Lambeth council is to spend a six-figure sum to buy land ownership data for the borough from the Land Registry which is under threat of privatisation.
Confusion over who owns what land in places like Brixton is common.
The council says that a detailed, accurate and maintainable picture of land ownership in the borough would have significant benefits for it.
A report seeking £120,000 to buy the data will be considered later this month.
Only local authorities can buy a “cut” of the database under a special offer from the registry. It would show the exact extent of all title deeds in the borough and which individual or organisation owned the freehold.
Council planning staff, according to the report, may have to make hundreds of enquiries to the registry in the course of a single development.
The council says the data would enable it to identify sites and opportunities it is not currently aware of. “There is a reasonable expectation of identifying sites we didn’t know we owned,” says the report.
It is expected to help the council to identify opportunities for “adverse possession” – a complicated legal process in which the owner of land can lose ownership of it to a long-term occupier/squatter.
It would also help the council to register unregistered land “which will help future disposals/land assembly, and provide potential additional sources of revenue”.
Other benefits listed in the council report include:
Allowing its regeneration team to analyse and prioritise sites for redevelopment.
- Save officer time.
- Enable existing council databases to be checked and updated.
- Reduce multiple checks by different parts of the council on the status of the same piece of land.
The report says that: “By maximising the opportunities available from our assets – whether through development, redevelopment or disposal – the council will provide growth and jobs either directly or indirectly.”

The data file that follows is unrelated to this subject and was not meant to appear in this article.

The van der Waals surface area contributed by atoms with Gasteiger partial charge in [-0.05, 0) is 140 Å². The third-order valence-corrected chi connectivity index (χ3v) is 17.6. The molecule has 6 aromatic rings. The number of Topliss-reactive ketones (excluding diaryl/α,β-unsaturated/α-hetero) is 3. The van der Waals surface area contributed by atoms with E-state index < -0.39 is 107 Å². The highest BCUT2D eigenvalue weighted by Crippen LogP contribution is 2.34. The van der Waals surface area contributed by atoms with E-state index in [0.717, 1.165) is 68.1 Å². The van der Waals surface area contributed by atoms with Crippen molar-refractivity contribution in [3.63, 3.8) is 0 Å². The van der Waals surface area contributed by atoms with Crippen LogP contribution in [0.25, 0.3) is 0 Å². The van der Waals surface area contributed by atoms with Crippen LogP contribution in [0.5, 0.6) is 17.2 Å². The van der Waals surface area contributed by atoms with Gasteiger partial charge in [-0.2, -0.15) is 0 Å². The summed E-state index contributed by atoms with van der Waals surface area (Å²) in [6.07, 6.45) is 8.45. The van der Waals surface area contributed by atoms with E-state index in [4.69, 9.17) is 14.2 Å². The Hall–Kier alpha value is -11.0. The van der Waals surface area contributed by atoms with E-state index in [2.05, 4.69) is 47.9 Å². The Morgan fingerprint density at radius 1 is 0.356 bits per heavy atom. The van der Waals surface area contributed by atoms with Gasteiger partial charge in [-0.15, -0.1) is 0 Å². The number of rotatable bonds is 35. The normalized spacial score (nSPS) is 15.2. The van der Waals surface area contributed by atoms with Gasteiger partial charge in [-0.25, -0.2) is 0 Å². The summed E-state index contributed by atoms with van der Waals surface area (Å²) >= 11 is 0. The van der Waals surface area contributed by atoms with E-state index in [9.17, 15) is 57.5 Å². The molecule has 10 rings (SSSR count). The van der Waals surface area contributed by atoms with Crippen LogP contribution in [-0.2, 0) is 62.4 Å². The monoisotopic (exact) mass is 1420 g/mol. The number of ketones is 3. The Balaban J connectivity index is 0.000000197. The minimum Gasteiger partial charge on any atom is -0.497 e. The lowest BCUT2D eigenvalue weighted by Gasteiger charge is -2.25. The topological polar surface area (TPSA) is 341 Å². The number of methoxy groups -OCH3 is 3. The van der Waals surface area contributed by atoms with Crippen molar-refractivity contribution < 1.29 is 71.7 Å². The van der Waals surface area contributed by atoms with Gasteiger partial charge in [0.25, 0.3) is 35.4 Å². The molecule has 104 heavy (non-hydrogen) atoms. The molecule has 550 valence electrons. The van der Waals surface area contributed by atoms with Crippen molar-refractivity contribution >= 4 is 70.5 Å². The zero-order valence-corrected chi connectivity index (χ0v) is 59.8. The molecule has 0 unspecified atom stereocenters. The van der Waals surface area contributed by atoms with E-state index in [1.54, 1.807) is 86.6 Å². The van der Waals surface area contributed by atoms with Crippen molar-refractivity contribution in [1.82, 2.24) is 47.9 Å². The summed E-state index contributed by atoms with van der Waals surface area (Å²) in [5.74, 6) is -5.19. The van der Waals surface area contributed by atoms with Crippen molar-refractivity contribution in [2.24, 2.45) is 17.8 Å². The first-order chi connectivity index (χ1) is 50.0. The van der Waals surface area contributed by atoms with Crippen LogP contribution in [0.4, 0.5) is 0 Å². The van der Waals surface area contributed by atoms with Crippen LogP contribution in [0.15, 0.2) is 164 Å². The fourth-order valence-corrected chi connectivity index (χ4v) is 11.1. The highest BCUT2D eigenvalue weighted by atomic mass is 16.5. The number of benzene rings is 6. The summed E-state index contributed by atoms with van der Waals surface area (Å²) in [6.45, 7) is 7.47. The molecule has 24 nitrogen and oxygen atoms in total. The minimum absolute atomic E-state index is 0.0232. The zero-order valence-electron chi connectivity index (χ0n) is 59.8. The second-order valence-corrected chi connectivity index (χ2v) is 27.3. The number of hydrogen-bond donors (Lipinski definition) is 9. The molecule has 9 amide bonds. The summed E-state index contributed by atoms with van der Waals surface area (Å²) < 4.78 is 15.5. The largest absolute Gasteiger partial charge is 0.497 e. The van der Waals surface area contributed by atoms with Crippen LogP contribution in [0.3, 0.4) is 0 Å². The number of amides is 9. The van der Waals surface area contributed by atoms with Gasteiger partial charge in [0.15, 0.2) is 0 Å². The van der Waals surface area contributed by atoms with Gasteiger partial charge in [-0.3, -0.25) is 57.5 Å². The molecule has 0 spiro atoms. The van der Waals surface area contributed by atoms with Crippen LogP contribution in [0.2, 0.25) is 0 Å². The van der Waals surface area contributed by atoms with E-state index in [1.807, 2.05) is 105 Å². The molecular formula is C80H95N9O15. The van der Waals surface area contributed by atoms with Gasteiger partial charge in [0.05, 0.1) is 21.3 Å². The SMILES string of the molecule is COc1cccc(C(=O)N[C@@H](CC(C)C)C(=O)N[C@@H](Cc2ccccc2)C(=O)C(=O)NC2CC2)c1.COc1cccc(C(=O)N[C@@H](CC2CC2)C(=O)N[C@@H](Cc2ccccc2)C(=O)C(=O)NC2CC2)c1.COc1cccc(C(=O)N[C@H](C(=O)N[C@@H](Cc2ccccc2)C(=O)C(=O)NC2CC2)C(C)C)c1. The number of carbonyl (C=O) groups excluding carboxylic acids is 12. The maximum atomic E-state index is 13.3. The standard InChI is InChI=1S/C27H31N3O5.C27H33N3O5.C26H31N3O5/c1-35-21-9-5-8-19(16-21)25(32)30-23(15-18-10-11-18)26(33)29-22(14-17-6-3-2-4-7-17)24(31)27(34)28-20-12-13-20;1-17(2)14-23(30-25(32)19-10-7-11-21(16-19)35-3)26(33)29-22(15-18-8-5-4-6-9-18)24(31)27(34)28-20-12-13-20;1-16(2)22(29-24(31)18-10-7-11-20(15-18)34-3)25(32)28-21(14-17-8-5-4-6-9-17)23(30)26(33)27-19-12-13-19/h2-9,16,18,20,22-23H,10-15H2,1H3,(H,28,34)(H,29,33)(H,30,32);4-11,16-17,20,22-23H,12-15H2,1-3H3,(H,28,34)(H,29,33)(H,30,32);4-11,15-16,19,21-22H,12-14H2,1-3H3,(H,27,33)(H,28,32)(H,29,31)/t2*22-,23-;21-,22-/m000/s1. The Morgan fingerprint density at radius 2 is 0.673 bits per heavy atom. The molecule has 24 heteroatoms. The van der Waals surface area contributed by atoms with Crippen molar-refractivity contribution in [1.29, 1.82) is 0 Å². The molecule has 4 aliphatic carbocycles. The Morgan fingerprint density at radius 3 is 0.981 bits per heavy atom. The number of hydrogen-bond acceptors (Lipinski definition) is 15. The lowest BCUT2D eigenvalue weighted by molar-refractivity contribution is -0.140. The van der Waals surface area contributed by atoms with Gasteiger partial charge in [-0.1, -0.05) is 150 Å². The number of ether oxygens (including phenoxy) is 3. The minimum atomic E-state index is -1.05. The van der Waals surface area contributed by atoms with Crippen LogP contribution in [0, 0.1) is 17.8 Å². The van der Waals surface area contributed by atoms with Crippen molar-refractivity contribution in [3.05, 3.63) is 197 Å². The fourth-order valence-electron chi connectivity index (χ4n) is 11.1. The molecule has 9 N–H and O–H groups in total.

The cost would be covered if the data enabled the council to find even a single plot of land big enough to build a house on that it did not know it owned.
Funds for the purchase would be met by £60,000 from the New Homes Bonus grant (A government grant to help local authorities increase the number of homes in their area) and £60,000 from council capital reserves.
Maintenance of the database, expected to cost up to £10,000 a year, would come from existing budgets.
Recently announced plans to privatise the Land Registry, which holds details of the ownership of millions of properties in England and Wales, have been condemned as opening the way to corruption and abuse of land management.
Critics say the plan is a short-term bid to raise cash and that public control of land ownership data is vital to transparency in land deals.
Opponents of the sell-off include John Manthorpe, a former chief land registrar. He said: “The Land Registry is self-financing, operating at no cost to the public purse. It has an excellent record of holding and reducing its costs and its fees to the customers. It pays an annual dividend to the Exchequer.
“It is not an activity that any responsible government can transfer to the private sector.”